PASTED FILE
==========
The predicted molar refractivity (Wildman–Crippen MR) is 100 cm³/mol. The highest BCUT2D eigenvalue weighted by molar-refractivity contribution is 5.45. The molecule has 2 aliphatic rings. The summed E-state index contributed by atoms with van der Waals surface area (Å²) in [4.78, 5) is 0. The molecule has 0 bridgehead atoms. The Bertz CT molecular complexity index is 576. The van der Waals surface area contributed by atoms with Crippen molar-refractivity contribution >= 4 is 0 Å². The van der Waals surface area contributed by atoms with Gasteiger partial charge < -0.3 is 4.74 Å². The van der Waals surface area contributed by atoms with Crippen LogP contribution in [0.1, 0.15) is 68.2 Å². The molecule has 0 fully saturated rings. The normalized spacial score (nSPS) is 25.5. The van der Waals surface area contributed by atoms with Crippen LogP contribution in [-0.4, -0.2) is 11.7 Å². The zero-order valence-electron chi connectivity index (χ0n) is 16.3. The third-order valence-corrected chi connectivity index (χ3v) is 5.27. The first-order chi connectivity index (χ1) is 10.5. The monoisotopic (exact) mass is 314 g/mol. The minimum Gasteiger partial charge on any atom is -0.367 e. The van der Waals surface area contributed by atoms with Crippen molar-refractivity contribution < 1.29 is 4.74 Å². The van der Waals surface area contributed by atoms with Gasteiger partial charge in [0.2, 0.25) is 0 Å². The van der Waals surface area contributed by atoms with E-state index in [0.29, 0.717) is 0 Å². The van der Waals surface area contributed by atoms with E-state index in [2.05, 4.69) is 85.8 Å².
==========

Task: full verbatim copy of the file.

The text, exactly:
The predicted molar refractivity (Wildman–Crippen MR) is 100 cm³/mol. The highest BCUT2D eigenvalue weighted by molar-refractivity contribution is 5.45. The molecule has 2 aliphatic rings. The summed E-state index contributed by atoms with van der Waals surface area (Å²) in [4.78, 5) is 0. The molecule has 0 bridgehead atoms. The Bertz CT molecular complexity index is 576. The van der Waals surface area contributed by atoms with Crippen molar-refractivity contribution >= 4 is 0 Å². The van der Waals surface area contributed by atoms with Gasteiger partial charge < -0.3 is 4.74 Å². The van der Waals surface area contributed by atoms with Crippen LogP contribution in [0.1, 0.15) is 68.2 Å². The molecule has 0 fully saturated rings. The normalized spacial score (nSPS) is 25.5. The van der Waals surface area contributed by atoms with Crippen LogP contribution in [-0.4, -0.2) is 11.7 Å². The zero-order valence-electron chi connectivity index (χ0n) is 16.3. The third-order valence-corrected chi connectivity index (χ3v) is 5.27. The first-order chi connectivity index (χ1) is 10.5. The monoisotopic (exact) mass is 314 g/mol. The minimum Gasteiger partial charge on any atom is -0.367 e. The van der Waals surface area contributed by atoms with Crippen molar-refractivity contribution < 1.29 is 4.74 Å². The van der Waals surface area contributed by atoms with Gasteiger partial charge in [0.2, 0.25) is 0 Å². The van der Waals surface area contributed by atoms with E-state index in [0.29, 0.717) is 0 Å². The van der Waals surface area contributed by atoms with E-state index in [2.05, 4.69) is 85.8 Å².